Post # 6
@heather5743: Yeah, I’ve had friends that were chronic apologizers too and had to use the same approach with them. Whenever they said “I’m sorry” for something that had nothing to do with them, I would look them in the eye and point blank ask them, “Why? It wasn’t your fault. What do you have to be sorry for? Stop apologizing for things that you have no control over!” You really just have to beat it into some people.
And I know what you mean about sometimes just having to leave. It’s great that you want to help her but if it starts affecting your own peace of mind, get out of there. Heck, sometimes it’s a good reality check for someone when you say, “I can’t listen to you doing this to yourself,” and walk away.
Post # 7
Ok, as someone who has had criminally low self esteem (and defeated it, Yay!) I do have a few suggestions.
1. laughter’s the best medicine. When someone smiles they instantly feel better about themselves, when they laugh it’s even more so. It sounds like to me she’s uncomfortable being herself and that’s why she constantly apologizes, but if you can help her to just ‘have a good time’ and she forgets about herself for a minute, then when said project gets brought up in a good light she’s more likely to accept that she did a good job.
2. You can tell someone a thousand times that they do a great job but if they don’t know how to take a compliment they’ll get even shyer. This is something that a person kind of has to deal with on their own. I know that when I would get complimented I’d instantly try to find a fault with myself to counteract the compliment. To me it was against ‘my’ rules to feel good. With laughter you don’t have a choice, and you automatically look at things in a positive light.
3. She sounds like she doesn’t ever look at her work as ‘completed’ therefore it’s never perfect. Being an artist I know that the toughest part of art is saying ‘I’m done!’ and to stop fiddling with it. What might help this is little projects that have a ‘I’m done’ to them. Such as making a bracelet or something (just for an idea) Completion means satisfaction a lot of the time. And that satisfaction is addictive. Once she starts liking that, then she’ll start striving for it more.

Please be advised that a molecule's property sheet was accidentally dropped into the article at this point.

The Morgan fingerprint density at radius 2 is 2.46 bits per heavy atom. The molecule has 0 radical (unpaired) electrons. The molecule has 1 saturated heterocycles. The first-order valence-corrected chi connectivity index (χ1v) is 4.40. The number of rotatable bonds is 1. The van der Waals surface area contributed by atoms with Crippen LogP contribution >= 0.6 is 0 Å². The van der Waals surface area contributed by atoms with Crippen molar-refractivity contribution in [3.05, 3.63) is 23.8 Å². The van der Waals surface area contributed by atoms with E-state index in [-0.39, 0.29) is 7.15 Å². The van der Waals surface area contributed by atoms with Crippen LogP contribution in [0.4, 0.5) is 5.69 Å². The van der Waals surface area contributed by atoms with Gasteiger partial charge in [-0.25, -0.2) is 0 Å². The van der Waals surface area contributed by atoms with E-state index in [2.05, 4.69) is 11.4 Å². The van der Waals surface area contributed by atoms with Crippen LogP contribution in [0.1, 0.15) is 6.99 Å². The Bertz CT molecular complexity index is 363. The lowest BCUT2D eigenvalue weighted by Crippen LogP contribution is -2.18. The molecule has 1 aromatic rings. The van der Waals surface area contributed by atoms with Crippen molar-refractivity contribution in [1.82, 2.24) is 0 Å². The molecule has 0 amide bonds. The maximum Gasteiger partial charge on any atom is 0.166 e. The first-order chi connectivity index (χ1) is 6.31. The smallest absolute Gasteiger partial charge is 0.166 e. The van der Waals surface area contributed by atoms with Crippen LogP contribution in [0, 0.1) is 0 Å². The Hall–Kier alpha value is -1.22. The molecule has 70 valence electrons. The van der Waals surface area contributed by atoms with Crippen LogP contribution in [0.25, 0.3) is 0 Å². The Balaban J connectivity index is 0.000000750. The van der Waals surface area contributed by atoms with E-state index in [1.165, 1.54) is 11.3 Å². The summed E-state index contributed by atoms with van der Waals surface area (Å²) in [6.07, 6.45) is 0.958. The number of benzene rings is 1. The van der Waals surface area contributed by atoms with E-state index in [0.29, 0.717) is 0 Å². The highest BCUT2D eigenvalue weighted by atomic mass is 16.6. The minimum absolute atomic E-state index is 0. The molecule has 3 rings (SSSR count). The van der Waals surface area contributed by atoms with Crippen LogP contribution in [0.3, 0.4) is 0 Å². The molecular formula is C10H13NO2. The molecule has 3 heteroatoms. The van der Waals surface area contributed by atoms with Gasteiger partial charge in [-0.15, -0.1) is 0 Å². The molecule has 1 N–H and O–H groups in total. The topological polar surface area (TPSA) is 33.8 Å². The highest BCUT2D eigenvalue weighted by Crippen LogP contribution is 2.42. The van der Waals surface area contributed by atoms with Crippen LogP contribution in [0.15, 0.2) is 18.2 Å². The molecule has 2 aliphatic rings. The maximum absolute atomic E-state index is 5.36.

Another thing that can help that is to let her know it’s ok to ‘fudge’ If she is a perfectionist then she won’t allow herself to have any ‘ok’ areas in her work. This is not good. She needs to see the beauty of imperfection and be ok with it.
I’m quite a bit of a people pleaser. And it took quite a while before I got frustrated with other people never being happy with me. Once she works through the first steps of ‘It’s ok! I can feel great and not worry what other people think’ She’ll go into ‘Um, you’re not letting me be happy. Bye!’
There’s a lot of different things that can help, but it starts with a (real) smile, and a desire to smile again.
P.S. for the I’m sorry thing. Sometimes a person doesn’t know what to say besides ‘I’m sorry’ cause saying ‘That sucks’ seems harsh to me. I’m still learning what can take the place of I’m sorry, lol. I’ve apologized to furniture lol.